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Subject: Re: [boost] [pool] detail/mutex.hpp may include windows.h and pollute namespace with windows definitions.
From: Stewart, Robert (Robert.Stewart_at_[hidden])
Date: 2010-10-11 15:10:16

Marsh Ray wrote:
> On 10/11/2010 06:15 AM, Stewart, Robert wrote:
> > Marsh Ray wrote:
> >>
> >> #pragma pack(push, 8) struct RTL_CRITICAL_SECTION { void *
> >> reserved1; long reserved2; long reserved3;
> >
> > First, rather than using unsized types and assuming they are and
> > will always remain the expected size, use typed sizes like int32_t.
> > One could even collapse the structure further by using one int64_t
> > in place of the two (assumed) 32 bit longs. Given the use of void
> > *'s for the other fields, presumably the structure's size varies
> > between 32 and 64 bit platforms, so the same could not be done for
> > those fields so neatly.
> On one hand, we could look at it as "void*" and "long" are the
> underlying types that MS chose to use for <windows.h>, so they
> are correct by definition. On the other hand, even MS couldn't
> increase the size of a long when going to 64 bits due to
> exactly this kind of thing. So in practice, any compiler that
> wishes be able to compile Win32/64 code is going to have to
> match the sizes of the basic types. Forever.

I don't disagree, but for the non-Windows developer, that won't
be obvious and the non-Windows-centric assumptions can be made
self documenting by using sized types.

> > Second, add a test to ensure that the size of the fabricated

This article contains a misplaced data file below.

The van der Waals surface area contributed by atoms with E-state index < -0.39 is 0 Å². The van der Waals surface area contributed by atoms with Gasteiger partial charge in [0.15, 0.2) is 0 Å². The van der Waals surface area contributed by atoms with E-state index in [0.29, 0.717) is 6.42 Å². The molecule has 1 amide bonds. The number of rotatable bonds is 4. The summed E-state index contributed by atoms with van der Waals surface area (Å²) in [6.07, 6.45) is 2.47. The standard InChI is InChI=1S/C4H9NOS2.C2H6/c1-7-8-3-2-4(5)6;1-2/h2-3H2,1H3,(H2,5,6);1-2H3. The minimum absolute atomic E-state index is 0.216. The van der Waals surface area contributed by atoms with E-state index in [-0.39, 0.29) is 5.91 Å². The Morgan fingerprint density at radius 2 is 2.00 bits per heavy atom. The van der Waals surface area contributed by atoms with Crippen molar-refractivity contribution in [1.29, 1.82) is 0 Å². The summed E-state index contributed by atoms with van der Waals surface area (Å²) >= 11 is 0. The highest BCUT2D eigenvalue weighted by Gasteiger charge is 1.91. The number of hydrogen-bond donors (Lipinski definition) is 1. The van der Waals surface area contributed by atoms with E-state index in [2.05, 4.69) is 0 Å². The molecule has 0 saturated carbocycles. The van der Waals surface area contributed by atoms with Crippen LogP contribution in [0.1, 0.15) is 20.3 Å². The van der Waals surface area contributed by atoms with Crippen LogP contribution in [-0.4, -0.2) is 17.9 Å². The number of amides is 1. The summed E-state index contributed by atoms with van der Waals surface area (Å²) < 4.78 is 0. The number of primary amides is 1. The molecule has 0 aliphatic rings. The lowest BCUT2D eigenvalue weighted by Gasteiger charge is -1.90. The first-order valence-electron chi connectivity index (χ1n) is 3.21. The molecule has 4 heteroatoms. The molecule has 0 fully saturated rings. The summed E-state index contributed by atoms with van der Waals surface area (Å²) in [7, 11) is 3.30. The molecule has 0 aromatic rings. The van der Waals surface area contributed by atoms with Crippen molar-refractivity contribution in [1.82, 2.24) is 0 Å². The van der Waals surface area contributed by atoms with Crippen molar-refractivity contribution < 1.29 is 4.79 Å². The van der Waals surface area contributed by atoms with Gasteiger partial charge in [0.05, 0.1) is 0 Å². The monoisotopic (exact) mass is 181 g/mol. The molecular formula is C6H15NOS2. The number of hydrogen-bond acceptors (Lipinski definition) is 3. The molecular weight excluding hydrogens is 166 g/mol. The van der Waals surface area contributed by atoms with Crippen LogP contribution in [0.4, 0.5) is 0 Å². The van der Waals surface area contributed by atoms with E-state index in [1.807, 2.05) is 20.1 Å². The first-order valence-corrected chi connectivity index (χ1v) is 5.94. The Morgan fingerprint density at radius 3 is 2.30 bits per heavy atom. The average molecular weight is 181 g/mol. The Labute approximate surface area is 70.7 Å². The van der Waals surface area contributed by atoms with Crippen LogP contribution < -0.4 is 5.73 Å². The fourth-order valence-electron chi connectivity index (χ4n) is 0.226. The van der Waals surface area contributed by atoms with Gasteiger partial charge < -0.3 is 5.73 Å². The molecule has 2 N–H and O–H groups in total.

> > proxy is the same as the real thing. That will ensure that
> > the definition remains appropriate for all platforms present
> > and future.
> Seriously, windows.h considers itself the 900-pound gorilla.
> The inclusion of that header defines the platform, even to the
> point of requiring nonstandard language extensions. It was
> mostly solidified the early '90s. Most APIs are not
> particularly type-safe and there are many that are not even
> const-correct. I suggest not trying to reason about C++ best
> practices to the standard usually done with Boost projects.

Thanks for the history lesson, but I think you missed the point.
The Boost proxy for what's in windows.h could be wrong due to any
sort of maintenance activity or funny platform specifics that
haven't been divined at present. Adding a test to verify the
size increases confidence.

> > Since the test will be in compiled code that doesn't affect
> > the header, it can safely include windows.h to get the real
> > definition.
> Doesn't worth an extra source project to me. If the size of
> such a simple and fundamental structure comes out wrong, so
> much other stuff isn't going to work that I doubt the compiler
> could even emit a loadable module.

To what extra project do you refer? There are tests already for
the library, so this is just adding one to ensure the proxy has
the right size. It is that test, which would only do anything
useful on Windows builds, that would include windows.h. Where's
the problem?

What's more, one wants a test that clearly points to a problem
rather than a raft of errors from numerous unrelated tests to
wade through to discover the problem.

Rob Stewart robert.stewart_at_[hidden]
Software Engineer, Core Software using std::disclaimer;
Susquehanna International Group, LLP

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